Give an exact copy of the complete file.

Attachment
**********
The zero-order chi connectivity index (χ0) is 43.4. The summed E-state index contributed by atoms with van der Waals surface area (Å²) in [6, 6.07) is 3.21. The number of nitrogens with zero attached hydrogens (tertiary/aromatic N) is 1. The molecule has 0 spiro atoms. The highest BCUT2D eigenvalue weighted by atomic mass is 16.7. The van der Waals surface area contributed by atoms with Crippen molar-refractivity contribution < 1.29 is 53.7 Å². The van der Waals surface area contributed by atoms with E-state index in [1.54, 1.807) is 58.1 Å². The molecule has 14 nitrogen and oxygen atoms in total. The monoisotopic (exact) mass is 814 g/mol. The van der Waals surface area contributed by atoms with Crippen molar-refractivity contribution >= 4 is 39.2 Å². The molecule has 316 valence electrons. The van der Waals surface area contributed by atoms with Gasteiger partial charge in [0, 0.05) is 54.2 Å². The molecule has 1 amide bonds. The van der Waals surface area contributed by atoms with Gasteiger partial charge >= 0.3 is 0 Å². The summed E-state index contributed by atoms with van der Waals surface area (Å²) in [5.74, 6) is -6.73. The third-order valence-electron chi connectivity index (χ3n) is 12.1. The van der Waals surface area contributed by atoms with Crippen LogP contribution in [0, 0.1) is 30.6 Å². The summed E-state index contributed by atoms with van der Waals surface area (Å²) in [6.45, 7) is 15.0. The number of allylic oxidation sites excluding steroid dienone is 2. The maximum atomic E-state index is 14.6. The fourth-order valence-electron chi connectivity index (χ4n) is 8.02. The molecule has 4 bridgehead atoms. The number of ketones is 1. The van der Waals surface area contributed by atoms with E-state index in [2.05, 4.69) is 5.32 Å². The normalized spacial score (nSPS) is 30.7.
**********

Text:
The zero-order chi connectivity index (χ0) is 43.4. The summed E-state index contributed by atoms with van der Waals surface area (Å²) in [6, 6.07) is 3.21. The number of nitrogens with zero attached hydrogens (tertiary/aromatic N) is 1. The molecule has 0 spiro atoms. The highest BCUT2D eigenvalue weighted by atomic mass is 16.7. The van der Waals surface area contributed by atoms with Crippen molar-refractivity contribution < 1.29 is 53.7 Å². The van der Waals surface area contributed by atoms with E-state index in [1.54, 1.807) is 58.1 Å². The molecule has 14 nitrogen and oxygen atoms in total. The monoisotopic (exact) mass is 814 g/mol. The van der Waals surface area contributed by atoms with Crippen molar-refractivity contribution >= 4 is 39.2 Å². The molecule has 316 valence electrons. The van der Waals surface area contributed by atoms with Gasteiger partial charge in [0, 0.05) is 54.2 Å². The molecule has 1 amide bonds. The van der Waals surface area contributed by atoms with Gasteiger partial charge >= 0.3 is 0 Å². The summed E-state index contributed by atoms with van der Waals surface area (Å²) in [5.74, 6) is -6.73. The third-order valence-electron chi connectivity index (χ3n) is 12.1. The van der Waals surface area contributed by atoms with Crippen LogP contribution in [0, 0.1) is 30.6 Å². The summed E-state index contributed by atoms with van der Waals surface area (Å²) in [6.45, 7) is 15.0. The number of allylic oxidation sites excluding steroid dienone is 2. The maximum atomic E-state index is 14.6. The fourth-order valence-electron chi connectivity index (χ4n) is 8.02. The molecule has 4 bridgehead atoms. The number of ketones is 1. The van der Waals surface area contributed by atoms with E-state index in [2.05, 4.69) is 5.32 Å². The normalized spacial score (nSPS) is 30.7.